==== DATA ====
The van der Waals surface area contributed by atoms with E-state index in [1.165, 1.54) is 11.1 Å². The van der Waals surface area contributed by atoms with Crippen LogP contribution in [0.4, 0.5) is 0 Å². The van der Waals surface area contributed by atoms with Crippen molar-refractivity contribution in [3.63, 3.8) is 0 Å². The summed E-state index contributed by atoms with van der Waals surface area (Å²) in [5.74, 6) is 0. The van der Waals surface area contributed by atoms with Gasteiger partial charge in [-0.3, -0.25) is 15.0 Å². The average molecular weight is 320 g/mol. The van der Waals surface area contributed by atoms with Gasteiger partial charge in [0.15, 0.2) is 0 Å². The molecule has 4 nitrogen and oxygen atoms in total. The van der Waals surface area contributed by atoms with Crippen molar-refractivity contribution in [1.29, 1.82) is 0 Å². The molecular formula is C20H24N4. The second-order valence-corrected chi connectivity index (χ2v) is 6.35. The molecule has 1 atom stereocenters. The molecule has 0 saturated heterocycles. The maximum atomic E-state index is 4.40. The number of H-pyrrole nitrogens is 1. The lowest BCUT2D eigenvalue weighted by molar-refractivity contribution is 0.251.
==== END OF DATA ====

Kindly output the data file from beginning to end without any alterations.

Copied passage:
The van der Waals surface area contributed by atoms with E-state index in [1.165, 1.54) is 11.1 Å². The van der Waals surface area contributed by atoms with Crippen LogP contribution in [0.4, 0.5) is 0 Å². The van der Waals surface area contributed by atoms with Crippen molar-refractivity contribution in [3.63, 3.8) is 0 Å². The summed E-state index contributed by atoms with van der Waals surface area (Å²) in [5.74, 6) is 0. The van der Waals surface area contributed by atoms with Gasteiger partial charge in [-0.3, -0.25) is 15.0 Å². The average molecular weight is 320 g/mol. The van der Waals surface area contributed by atoms with Gasteiger partial charge in [0.15, 0.2) is 0 Å². The molecule has 4 nitrogen and oxygen atoms in total. The van der Waals surface area contributed by atoms with Crippen molar-refractivity contribution in [1.29, 1.82) is 0 Å². The molecular formula is C20H24N4. The second-order valence-corrected chi connectivity index (χ2v) is 6.35. The molecule has 1 atom stereocenters. The molecule has 0 saturated heterocycles. The maximum atomic E-state index is 4.40. The number of H-pyrrole nitrogens is 1. The lowest BCUT2D eigenvalue weighted by molar-refractivity contribution is 0.251.